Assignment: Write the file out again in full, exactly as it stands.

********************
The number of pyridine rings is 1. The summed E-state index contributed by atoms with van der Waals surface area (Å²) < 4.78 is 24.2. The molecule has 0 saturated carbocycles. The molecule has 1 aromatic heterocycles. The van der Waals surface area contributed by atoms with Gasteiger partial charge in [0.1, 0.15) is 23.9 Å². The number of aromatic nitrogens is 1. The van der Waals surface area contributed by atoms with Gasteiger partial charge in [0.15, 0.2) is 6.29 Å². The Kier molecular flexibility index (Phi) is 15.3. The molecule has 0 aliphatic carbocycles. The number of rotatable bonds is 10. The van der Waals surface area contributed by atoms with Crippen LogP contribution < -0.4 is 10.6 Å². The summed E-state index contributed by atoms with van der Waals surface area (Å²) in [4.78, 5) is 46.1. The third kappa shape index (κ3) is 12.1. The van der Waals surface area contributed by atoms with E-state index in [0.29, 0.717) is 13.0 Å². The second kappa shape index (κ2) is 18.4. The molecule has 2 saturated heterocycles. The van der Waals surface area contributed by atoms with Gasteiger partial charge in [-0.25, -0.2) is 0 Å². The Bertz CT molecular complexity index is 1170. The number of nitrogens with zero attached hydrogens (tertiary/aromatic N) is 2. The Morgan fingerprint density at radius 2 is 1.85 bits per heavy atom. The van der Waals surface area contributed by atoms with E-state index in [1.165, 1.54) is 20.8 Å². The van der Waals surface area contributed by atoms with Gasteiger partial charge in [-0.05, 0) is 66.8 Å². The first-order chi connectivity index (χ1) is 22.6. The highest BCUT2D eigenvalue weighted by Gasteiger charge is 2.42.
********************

The number of pyridine rings is 1. The summed E-state index contributed by atoms with van der Waals surface area (Å²) < 4.78 is 24.2. The molecule has 0 saturated carbocycles. The molecule has 1 aromatic heterocycles. The van der Waals surface area contributed by atoms with Gasteiger partial charge in [0.1, 0.15) is 23.9 Å². The number of aromatic nitrogens is 1. The van der Waals surface area contributed by atoms with Gasteiger partial charge in [0.15, 0.2) is 6.29 Å². The Kier molecular flexibility index (Phi) is 15.3. The molecule has 0 aliphatic carbocycles. The number of rotatable bonds is 10. The van der Waals surface area contributed by atoms with Crippen LogP contribution < -0.4 is 10.6 Å². The summed E-state index contributed by atoms with van der Waals surface area (Å²) in [4.78, 5) is 46.1. The third kappa shape index (κ3) is 12.1. The van der Waals surface area contributed by atoms with E-state index in [0.29, 0.717) is 13.0 Å². The second kappa shape index (κ2) is 18.4. The molecule has 2 saturated heterocycles. The van der Waals surface area contributed by atoms with Gasteiger partial charge in [-0.25, -0.2) is 0 Å². The Bertz CT molecular complexity index is 1170. The number of nitrogens with zero attached hydrogens (tertiary/aromatic N) is 2. The Morgan fingerprint density at radius 2 is 1.85 bits per heavy atom. The van der Waals surface area contributed by atoms with E-state index in [1.165, 1.54) is 20.8 Å². The van der Waals surface area contributed by atoms with Gasteiger partial charge in [-0.05, 0) is 66.8 Å². The first-order chi connectivity index (χ1) is 22.6. The highest BCUT2D eigenvalue weighted by Gasteiger charge is 2.42.